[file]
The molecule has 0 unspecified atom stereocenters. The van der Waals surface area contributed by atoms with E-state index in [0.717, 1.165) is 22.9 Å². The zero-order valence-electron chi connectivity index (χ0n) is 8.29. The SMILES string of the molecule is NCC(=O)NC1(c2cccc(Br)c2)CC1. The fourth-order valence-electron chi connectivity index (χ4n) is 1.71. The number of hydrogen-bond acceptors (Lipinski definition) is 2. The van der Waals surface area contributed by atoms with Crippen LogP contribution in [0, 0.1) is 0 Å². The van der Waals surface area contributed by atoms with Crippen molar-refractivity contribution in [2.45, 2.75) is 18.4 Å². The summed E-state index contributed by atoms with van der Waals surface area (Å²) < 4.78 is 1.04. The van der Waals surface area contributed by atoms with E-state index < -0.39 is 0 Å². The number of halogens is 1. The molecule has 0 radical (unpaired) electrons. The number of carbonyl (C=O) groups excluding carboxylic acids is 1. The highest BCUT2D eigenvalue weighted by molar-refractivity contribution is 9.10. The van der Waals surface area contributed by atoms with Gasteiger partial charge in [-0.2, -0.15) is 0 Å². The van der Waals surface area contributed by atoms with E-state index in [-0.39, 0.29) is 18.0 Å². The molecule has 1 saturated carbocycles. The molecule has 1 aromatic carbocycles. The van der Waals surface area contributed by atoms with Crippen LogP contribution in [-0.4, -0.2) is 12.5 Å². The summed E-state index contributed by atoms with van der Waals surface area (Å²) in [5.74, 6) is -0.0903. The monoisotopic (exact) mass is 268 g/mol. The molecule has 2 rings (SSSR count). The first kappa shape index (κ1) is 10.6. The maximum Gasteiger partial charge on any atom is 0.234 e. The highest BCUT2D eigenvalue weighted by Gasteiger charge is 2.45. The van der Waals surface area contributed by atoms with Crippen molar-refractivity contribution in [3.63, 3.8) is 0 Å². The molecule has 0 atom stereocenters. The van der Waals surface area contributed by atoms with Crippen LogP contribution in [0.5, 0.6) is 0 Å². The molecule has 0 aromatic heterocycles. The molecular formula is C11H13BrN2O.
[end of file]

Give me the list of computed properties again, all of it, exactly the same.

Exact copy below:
The molecule has 0 unspecified atom stereocenters. The van der Waals surface area contributed by atoms with E-state index in [0.717, 1.165) is 22.9 Å². The zero-order valence-electron chi connectivity index (χ0n) is 8.29. The SMILES string of the molecule is NCC(=O)NC1(c2cccc(Br)c2)CC1. The fourth-order valence-electron chi connectivity index (χ4n) is 1.71. The number of hydrogen-bond acceptors (Lipinski definition) is 2. The van der Waals surface area contributed by atoms with Crippen LogP contribution in [0, 0.1) is 0 Å². The van der Waals surface area contributed by atoms with Crippen molar-refractivity contribution in [2.45, 2.75) is 18.4 Å². The summed E-state index contributed by atoms with van der Waals surface area (Å²) < 4.78 is 1.04. The van der Waals surface area contributed by atoms with E-state index < -0.39 is 0 Å². The number of halogens is 1. The molecule has 0 radical (unpaired) electrons. The number of carbonyl (C=O) groups excluding carboxylic acids is 1. The highest BCUT2D eigenvalue weighted by molar-refractivity contribution is 9.10. The van der Waals surface area contributed by atoms with Gasteiger partial charge in [-0.2, -0.15) is 0 Å². The van der Waals surface area contributed by atoms with E-state index in [-0.39, 0.29) is 18.0 Å². The molecule has 1 saturated carbocycles. The molecule has 1 aromatic carbocycles. The van der Waals surface area contributed by atoms with Crippen LogP contribution in [-0.4, -0.2) is 12.5 Å². The summed E-state index contributed by atoms with van der Waals surface area (Å²) in [5.74, 6) is -0.0903. The monoisotopic (exact) mass is 268 g/mol. The molecule has 2 rings (SSSR count). The first kappa shape index (κ1) is 10.6. The maximum Gasteiger partial charge on any atom is 0.234 e. The highest BCUT2D eigenvalue weighted by Gasteiger charge is 2.45. The van der Waals surface area contributed by atoms with Crippen molar-refractivity contribution in [3.63, 3.8) is 0 Å². The molecule has 0 atom stereocenters. The van der Waals surface area contributed by atoms with Crippen LogP contribution in [0.5, 0.6) is 0 Å². The molecule has 0 aromatic heterocycles. The molecular formula is C11H13BrN2O.